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A Guide to Long-Short Equity Investing


For both retail and professional investors alike, most portfolios should strike a balance between risk mitigation and profit-seeking. Long-short equity investing is one strategy that many large-scale investors use to pursue. In a long-short equity approach, the investor takes a mix of long and short positions, hoping to create a portfolio that is balanced to take advantage of both rises and falls in the market. You can work with a financial advisor who can help you understand if the long-short strategy makes sense for your portfolio. 

How Long-Short Equity Investing Works

A long-short equity position is a strategy used mainly by large firms such as hedge funds or mutual funds. It involves investing in stocks (otherwise known as “equities”), but it mirrors similar practices used often by options and futures traders.

In this trading scheme, the investor takes a combination of long and short positions in a single portfolio. They take long positions (buying shares to profit off price gains) in stocks that they believe are undervalued and poised for growth. They take short positions (borrowing shares to sell and profit off price decreases) in stocks they believe are overvalued and poised to decline.

The result is a mixed portfolio. Most long-short strategies emphasize the long position, often taking a 70/30 mixture of long vs. short positions. This is not necessary, however, and a particularly pessimistic investor could even emphasize short positions if they felt that was wise. Due to the market’s general upward trend in recent years, long-short portfolios that emphasize short positions are quite rare.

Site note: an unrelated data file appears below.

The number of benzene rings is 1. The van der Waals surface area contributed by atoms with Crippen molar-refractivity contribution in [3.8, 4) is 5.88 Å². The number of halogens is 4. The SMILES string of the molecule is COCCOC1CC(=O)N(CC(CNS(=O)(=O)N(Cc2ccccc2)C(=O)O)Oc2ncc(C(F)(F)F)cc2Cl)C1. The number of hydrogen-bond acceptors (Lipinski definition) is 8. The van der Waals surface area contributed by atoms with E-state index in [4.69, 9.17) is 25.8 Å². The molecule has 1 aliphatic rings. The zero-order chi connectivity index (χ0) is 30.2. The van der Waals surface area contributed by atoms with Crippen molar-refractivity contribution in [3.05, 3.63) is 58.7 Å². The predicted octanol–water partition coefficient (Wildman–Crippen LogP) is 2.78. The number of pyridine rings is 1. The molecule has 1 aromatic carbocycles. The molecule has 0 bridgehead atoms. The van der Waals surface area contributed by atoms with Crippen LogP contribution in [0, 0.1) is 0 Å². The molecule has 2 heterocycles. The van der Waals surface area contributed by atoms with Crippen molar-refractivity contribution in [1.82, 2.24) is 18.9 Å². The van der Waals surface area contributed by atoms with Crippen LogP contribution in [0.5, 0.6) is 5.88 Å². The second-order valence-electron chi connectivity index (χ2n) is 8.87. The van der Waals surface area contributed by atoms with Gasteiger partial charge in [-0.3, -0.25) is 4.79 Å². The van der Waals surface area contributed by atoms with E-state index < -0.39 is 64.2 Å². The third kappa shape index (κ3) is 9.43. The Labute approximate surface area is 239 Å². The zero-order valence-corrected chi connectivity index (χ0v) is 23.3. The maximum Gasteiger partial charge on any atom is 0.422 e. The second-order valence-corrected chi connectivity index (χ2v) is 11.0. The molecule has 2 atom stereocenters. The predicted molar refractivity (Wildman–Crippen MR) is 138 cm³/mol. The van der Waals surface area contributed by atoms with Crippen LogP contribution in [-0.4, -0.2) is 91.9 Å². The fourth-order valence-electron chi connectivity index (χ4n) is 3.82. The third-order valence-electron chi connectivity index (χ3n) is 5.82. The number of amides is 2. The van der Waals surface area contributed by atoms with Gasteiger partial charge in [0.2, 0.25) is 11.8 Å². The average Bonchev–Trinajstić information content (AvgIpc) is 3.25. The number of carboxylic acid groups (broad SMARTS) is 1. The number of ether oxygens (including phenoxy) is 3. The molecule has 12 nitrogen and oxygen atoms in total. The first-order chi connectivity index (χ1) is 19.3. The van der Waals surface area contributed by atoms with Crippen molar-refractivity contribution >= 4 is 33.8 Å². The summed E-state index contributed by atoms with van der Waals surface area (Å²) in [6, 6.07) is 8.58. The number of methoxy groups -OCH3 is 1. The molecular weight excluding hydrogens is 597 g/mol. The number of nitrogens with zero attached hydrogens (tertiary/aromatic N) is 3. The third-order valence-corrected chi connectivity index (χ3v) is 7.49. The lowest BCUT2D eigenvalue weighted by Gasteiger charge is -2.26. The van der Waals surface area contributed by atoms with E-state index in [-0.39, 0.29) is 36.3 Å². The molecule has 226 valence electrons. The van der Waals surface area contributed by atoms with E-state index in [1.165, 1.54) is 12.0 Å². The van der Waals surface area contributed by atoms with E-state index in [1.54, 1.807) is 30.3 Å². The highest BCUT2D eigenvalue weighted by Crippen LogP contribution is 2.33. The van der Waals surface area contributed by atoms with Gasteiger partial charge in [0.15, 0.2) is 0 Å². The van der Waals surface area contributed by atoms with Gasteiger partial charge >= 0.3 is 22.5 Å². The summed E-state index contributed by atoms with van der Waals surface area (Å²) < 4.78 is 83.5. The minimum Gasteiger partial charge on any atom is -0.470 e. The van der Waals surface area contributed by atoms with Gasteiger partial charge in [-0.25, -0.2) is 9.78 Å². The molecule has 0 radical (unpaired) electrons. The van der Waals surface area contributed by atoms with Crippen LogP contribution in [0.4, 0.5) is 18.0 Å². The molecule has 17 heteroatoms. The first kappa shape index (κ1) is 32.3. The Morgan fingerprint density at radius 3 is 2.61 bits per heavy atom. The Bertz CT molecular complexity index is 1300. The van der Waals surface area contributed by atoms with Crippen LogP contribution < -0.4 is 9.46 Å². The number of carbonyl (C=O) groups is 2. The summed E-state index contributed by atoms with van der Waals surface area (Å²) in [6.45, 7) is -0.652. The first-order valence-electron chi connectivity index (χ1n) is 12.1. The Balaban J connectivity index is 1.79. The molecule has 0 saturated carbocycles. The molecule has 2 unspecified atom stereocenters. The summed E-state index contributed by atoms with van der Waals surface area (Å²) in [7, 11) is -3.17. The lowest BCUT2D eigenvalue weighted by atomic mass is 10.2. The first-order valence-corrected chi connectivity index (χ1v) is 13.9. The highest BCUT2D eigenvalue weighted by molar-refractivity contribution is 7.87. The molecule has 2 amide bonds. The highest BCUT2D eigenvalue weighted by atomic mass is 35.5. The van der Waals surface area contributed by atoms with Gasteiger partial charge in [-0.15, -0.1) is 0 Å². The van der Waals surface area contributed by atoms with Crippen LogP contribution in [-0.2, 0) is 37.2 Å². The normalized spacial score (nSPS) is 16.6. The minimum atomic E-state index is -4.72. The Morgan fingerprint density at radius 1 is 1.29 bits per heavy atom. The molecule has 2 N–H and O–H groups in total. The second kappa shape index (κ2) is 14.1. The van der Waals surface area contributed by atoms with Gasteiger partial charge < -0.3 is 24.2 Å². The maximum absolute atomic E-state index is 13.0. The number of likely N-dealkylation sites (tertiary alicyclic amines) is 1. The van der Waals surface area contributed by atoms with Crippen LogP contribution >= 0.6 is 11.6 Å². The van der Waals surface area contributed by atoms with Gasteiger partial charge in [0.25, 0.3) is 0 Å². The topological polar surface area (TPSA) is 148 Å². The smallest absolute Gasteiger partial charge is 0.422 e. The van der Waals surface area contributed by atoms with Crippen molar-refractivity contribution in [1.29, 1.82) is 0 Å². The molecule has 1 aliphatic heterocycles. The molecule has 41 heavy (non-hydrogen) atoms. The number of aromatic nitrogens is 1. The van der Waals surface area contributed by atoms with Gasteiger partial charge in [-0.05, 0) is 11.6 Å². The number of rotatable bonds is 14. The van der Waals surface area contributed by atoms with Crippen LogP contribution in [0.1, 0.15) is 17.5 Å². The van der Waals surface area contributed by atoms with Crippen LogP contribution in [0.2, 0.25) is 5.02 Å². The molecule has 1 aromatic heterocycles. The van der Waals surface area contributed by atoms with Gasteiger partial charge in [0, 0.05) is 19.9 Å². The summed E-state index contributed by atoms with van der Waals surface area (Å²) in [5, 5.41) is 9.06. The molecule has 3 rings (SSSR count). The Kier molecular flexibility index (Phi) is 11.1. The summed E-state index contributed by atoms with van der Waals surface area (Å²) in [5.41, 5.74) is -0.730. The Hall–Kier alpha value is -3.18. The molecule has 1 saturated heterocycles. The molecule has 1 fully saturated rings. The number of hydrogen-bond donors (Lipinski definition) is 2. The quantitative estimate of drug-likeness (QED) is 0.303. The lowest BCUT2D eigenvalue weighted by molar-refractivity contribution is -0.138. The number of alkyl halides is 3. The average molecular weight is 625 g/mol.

Many long-short portfolios will emphasize particular markets or geographic areas. For example, an investor could build their portfolio around a specific sector, like technology or retail firms.

Why Take a Long-Short Equity Position?

SmartAsset: A Guide to Long-Short Equity Investing

You can take a long-short position in your portfolio in order to hedge against other investments in your strategy. Here are the three main reasons or strategies that could drive you to use this type of position.

1. Mitigate Systematic Risk

The main reason why funds take a long-short equity position is to insulate themselves against marketwide exposure. If the market as a whole gains value, as it typically does, a portfolio that emphasizes long positions will profit. (Although the investor hopes to have nevertheless correctly identified overvalued stocks.) However, if the stock market declines overall, the portfolio’s short positions will partially insulate it from losses.

2. Maximize the Spread

The other major goal of a long-short position is to maximize “the spread.” This is the difference between the long positions an investor has taken and their short positions. Ideally, investing this way allows an investor to gain on both growth and losses, creating more room for profit than by just investing for growth alone.

3. Market Neutral Positions

A less common goal for long-short equity is to build what is called a “market-neutral position.” In this case, the investor will have invested the same amount of money in short positions as in long ones. The goal of this position is to insulate the portfolio from the market altogether, taking equal losses and gains from overall market trends up or down.

Example of Long-Short Investing

Let’s consider two sample portfolios to see this concept in practice. For the first sample let’s say you build a long-short portfolio designed to grow but mitigate risk overall. To do this, you might select five stocks and build a portfolio along the following lines:

  • Company A – Long position, $250,000